NEW YORK (AP) -- In "Forever Dusty," Kirsten Holly Smith's ambitious and stylish musical about iconic soul singer Dusty Springfield, the star cycles through a kaleidoscopic collection of '60s-style wigs, minidresses and gowns, often gazing out at the audience with eyes obscured by a seemingly impossible abundance of eye shadow and mascara.
The frequent costume changes and heavy makeup reflect the challenges Smith faces in her wide-ranging portrait -- an obvious labor-of-love that she co-wrote with Jonathan Vankin and performs with impressive attention to detail.
In the writers' valiant if flawed attempt to show every divergent side of their subject, Springfield is something of a moving target -- an Irish girl from London who rose to international stardom but remained an elusive figure in the public eye and a contradiction in her private life.
The basic story arc of Springfield's life resembles what has become an all-too-familiar boilerplate for the biography of a troubled rock star. A young visionary, enraptured by the music of her heroes, spins uncommon natural talent and romantic determination into a meteoric career that is ultimately cut short by drugs, alcohol and hubris.
Smith's portrait digs deeper than the typical star-gone-bad formula, touching on a broad swath of personal and social aspects of Springfield's life, like how she opposed segregation in apartheid South Africa, her management of public perception with respect to her sexuality, an implied split personality and serious health problems that included bouts of self-harm.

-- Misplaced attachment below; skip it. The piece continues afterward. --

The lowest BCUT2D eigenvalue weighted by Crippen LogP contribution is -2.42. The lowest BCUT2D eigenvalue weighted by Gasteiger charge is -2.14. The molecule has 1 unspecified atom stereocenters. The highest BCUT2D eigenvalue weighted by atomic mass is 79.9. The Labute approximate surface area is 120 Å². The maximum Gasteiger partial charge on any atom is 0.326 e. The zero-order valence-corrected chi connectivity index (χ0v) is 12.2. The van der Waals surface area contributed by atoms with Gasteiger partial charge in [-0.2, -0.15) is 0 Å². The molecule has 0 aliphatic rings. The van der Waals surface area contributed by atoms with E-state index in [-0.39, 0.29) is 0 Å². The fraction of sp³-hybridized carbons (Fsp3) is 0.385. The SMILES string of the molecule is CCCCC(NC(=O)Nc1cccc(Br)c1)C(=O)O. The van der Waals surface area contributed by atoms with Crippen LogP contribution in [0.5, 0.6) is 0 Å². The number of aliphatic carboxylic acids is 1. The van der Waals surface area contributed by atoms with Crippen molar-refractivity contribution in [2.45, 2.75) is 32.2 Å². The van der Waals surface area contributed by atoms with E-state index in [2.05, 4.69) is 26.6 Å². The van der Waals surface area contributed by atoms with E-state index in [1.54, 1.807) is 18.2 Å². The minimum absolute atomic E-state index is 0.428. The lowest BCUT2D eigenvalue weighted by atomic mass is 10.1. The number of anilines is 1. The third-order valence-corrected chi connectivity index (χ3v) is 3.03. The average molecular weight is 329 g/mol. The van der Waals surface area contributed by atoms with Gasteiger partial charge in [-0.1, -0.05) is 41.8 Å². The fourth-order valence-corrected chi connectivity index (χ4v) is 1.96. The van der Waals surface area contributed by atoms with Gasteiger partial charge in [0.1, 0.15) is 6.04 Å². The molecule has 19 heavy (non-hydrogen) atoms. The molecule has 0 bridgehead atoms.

It's a lot to cram into a 90-minute musical, particularly when you're stopping along the way for love songs by Burt Bacharach and Carole King.
Unfortunately, certain dramatic elements of "Forever Dusty," which opened Sunday at off-Broadway's New World Stages, feel like they've been squeezed together for the sake of propelling an ambitious narrative that struggles to touch all the bases in a coherent way.
As a result, many of the scenes between musical numbers fail to gain much traction and at times become a hindrance, if only because they don't measure up to the superb singing of Smith and her co-star Christina Sajous, who plays Dusty's lover Claire, among other characters.
Smith bears a striking physical resemblance to the title character and displays a nuanced command of Springfield's unique vocal style, performing standbys like "You Don't Have To Say You Love Me," ''The Look of Love," and "Son of a Preacher Man."
Accompanied by a funky, four-piece band, the singers complement each other neatly, with Dusty's smooth, subdued approach contrasting Sajous' hard-hitting voice and energetic presence.
Sajous leaves a lasting impression -- and a blur of sequins -- in her electric rendition of the soul classic "Tell Him" by the Exciters, a high-energy, danceable tune that opens Dusty's ears to the American sound.
The play breezes through a famous chapter of Springfield's life in which her tour is canceled and she is deported from South Africa for performing for racially integrated audience.
Benim Foster plays legendary record producer Jerry Wexler and also a British journalist who first reports Springfield's romantic interest in women, a revelation the singer had avoided for years because of the potential fallout it would cause in her career.
In covering the entire span of Springfield's life and career, the show even recreates a 1980s collaboration with the Pet Shop Boys, a musical number that probably wasn't necessary.
While Smith has embraced her subject with unquestioned thoroughness as an actor, singer and writer, her script could benefit from some tinkering to hone its focus and strike a better balance between its theatrical and musical elements.
At the very least, "Forever Dusty" is sure to give Springfield fans a rare, richly developed revue of her music, if only a skin-deep reading of her life and place among her contemporaries.